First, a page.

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What you need to know for 01/23/2018

Exhibit helps visitors understand bats

Exhibit helps visitors understand bats

The Berkshire Museum in Pittsfield, Mass. will open its new exhibit, “Bats: Creatures of the Night,”

It’s early January. People have probably had enough of reindeer on the roof and crickets on the hearth.

Scott Jervas hopes people begin the new year with Honduran White Bats, Gray-headed Flying Fox Bats and Gambian Epauletted Fruit Bats. They’re all part of the plan at the Berkshire Museum in Pittsfield, Mass., which will open its new exhibit, “Bats: Creatures of the Night,” on Saturday, Jan. 19.

Bat time will be available through May 12.

Jervas is a fan of the misunderstood nocturnal mammals. The museum’s aquarium manager, he also knows bats. He said the gentle animals play an important role in the environment, and believes they deserve a little more respect from people who often scream and then sprint during close encounters. Jervas said bunches of other things about bats and the Berkshire show, in a high-flying question and answer session.

‘Bats: Creatures of the Night’

WHERE: Berkshire Museum, 39 South St., Pittsfield, Mass.

WHEN: Jan. 19-May 12

HOW MUCH: $13 for adults, $6 for children


Q: What are bats’ status in the Northeast these days?

A: Not good. They found white-nose syndrome in New York in the winter of 2006-07. I think it was in Howes Cave, actually. Later photographs showed . . . they went back and looked at photos taken the same winter . . . and they saw it was also in other caves that year. They don’t know when it actually hit, but that was the first year they ever saw it.

Q: What does white-nose syndrome do to these guys?

A: I’m not even sure they completely understand it yet. It’s a fungus, I don’t know if they’re even sure that it’s a fungus that’s killing them or a symptom, something that happens later. They see it on their noses, that’s the most obvious thing, it’s white and kind of stringy. They see it on their wings, and it actually erodes their wings. It seems to show that it leads to them dehydrating. They get thirsty . . . they will leave their hibernaculum and you’ll see bats flying around in the middle of winter. You think about how tiny they are. If they’re healthy, they can just barely make it through the winter. Any kind of stress will finish them off. When they fly in winter, they use up more energy and they just can’t survive.

I think we’ve lost 80 to 90 percent of some populations. When they mention that stat, they’re talking about caves — 80 to 90 percent of a population in a cave has been wiped out by this. They’ve found it in Europe. Bats are infected, but it doesn’t kill them. It seems like they’ve evolved with it. Perhaps it was introduced in Europe and maybe our bats can’t handle it. Perhaps our bats, there will be some that have an immunity, they won’t all be wiped out and the populations will grow again, but it will take a long, long time. They’ll have one pup a year, most of them.

Q: Is there anything people can do to help out bats?

A: Bat houses, making those little bat houses is a good thing. They enter through the bottoms. Not disturbing them is probably the only other thing I know. Stay out of caves where bats are, or barns — sometimes they’re in barns. Don’t disturb them.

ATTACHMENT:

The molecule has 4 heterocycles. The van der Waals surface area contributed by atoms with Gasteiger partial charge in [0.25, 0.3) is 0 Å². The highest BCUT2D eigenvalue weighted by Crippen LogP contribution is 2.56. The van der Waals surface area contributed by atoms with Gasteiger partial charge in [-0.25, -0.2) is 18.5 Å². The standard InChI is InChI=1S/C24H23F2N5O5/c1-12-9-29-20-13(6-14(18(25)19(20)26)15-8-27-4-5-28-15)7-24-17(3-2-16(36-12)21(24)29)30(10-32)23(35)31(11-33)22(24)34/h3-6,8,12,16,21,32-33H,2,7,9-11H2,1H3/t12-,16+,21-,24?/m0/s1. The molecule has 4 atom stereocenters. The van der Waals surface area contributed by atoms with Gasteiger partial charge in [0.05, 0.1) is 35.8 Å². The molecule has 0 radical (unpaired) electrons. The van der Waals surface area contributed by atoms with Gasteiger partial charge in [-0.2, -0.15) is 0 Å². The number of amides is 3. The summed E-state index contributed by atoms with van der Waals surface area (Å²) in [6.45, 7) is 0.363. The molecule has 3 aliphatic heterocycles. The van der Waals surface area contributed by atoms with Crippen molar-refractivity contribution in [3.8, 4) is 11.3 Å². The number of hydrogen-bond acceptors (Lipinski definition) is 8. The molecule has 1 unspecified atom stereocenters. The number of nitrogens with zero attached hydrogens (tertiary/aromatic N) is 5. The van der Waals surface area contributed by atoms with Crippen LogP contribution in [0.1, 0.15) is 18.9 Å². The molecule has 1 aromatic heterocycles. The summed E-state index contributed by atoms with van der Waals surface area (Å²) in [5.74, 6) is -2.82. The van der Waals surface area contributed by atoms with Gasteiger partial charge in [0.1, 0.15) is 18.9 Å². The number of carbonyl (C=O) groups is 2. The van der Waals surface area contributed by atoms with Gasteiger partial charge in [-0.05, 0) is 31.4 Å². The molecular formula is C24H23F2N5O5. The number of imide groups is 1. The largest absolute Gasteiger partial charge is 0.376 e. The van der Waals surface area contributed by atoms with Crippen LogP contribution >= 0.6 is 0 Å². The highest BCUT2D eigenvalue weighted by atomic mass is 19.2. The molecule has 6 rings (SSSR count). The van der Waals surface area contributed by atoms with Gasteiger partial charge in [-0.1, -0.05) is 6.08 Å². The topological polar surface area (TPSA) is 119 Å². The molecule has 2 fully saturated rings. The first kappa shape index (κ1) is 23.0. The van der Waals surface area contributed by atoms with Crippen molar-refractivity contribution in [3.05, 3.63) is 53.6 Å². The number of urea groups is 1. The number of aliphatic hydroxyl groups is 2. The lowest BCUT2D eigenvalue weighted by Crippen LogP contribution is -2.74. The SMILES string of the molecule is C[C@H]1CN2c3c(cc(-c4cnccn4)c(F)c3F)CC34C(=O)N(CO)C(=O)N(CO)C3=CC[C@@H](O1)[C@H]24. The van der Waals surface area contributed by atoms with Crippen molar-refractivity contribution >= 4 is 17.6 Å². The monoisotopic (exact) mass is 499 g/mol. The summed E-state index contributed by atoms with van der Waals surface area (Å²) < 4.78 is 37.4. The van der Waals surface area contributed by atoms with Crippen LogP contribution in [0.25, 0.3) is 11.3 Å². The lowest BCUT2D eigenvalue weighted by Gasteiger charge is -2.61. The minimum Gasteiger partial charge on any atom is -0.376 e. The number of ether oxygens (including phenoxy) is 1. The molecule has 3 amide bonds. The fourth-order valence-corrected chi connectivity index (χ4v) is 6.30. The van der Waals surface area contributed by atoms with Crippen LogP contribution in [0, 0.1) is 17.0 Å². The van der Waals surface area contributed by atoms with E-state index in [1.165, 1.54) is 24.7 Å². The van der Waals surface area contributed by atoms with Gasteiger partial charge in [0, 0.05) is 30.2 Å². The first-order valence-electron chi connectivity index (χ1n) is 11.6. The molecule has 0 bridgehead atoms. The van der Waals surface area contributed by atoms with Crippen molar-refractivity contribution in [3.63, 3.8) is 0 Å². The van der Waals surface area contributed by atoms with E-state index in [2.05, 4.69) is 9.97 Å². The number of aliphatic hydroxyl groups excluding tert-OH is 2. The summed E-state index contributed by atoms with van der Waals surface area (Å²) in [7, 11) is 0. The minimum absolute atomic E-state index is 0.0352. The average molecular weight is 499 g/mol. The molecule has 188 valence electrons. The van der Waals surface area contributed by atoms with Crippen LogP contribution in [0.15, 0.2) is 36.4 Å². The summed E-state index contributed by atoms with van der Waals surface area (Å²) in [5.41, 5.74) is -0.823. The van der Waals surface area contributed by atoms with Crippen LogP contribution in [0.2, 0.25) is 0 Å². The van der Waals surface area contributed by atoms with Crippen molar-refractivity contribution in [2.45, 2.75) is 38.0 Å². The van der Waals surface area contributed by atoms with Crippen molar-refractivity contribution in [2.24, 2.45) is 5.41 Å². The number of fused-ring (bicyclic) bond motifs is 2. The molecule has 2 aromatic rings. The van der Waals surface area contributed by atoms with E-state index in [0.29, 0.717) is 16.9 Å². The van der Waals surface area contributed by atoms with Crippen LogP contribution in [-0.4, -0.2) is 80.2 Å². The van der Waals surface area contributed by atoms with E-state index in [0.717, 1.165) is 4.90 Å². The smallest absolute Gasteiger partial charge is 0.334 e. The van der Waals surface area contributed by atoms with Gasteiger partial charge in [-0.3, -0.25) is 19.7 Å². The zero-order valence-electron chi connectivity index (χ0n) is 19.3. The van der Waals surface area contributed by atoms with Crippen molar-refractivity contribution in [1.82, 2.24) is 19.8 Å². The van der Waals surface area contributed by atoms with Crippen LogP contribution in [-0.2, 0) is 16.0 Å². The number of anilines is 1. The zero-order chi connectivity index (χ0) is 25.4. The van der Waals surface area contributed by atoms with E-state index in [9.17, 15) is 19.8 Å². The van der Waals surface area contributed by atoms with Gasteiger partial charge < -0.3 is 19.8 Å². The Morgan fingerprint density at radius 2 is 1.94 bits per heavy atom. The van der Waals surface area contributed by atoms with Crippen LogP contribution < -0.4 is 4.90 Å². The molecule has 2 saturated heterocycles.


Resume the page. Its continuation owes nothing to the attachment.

Q: What will people see and learn in the exhibit?

A: There are a lot of interactives. You can your head into a pair of “bat ears” and see how they hear. There are interactives where you can do echo location. They’ll go through all the different species of bats. There are two basic groups — there are the ones we have here, which are the small insectivores, and then in tropic regions they have the larger fruit bats. A lot of them eat fruit.

Q: Do you think bats still have that creepy Halloween- and Dracula-inspired reputation — sinister creatures?

A: Absolutely. Definitely, they can be a little unsettling if you come across one when you don’t expect it.

Hopefully, after a show like this, they’ll appreciate them a little more for what they do. Some are pollinators, they spread seeds and of course, they eat a lot of flying insects, up to 600 per hour. I don’t even know how they could do that. With all the mosquito-borne illnesses, that’s crucial. It’s a little scary to what were heading for, especially with climate change. You have mosquito-borne ailments like yellow fever, dengue fever, malaria. They’re all migrating away from the equators as part of the Earth’s warming. Different areas can accommodate those diseases. Bats are a big controller, and we’re losing them.

Q: Do you have a favorite species of bat?

A: Yeah. There are some bats who will live together. Little white guys, they’re really cute. They’re white and puffy, their skin is yellow, they live together under leaves, like banana leaves — they’re tropical bats, Honduran white bats. They’ll nibble at the ribs of a leaf so it collapses around them and that’s where they sleep. There will be like five or six of them under there.

Q: Any other unusual ones you like?

A: There are bats that eat fish, fish-eating bats. They’ll take them on the wing, pretty amazing. And, of course, the vampire bat. They really drink blood, it’s mostly cattle, probably pretty unusual that a person is attacked — it’s almost always cattle. I don’t even think they land on them, they crawl across the ground and up their legs, make a little slit and lap up the blood. They’re in the tropics, even in Mexico you can pick them up. There are flying foxes, one of the larger fruit bats. You’d be startled at how big they are, their wings are probably three feet across, maybe more. It kind of surprises me they can even fly.

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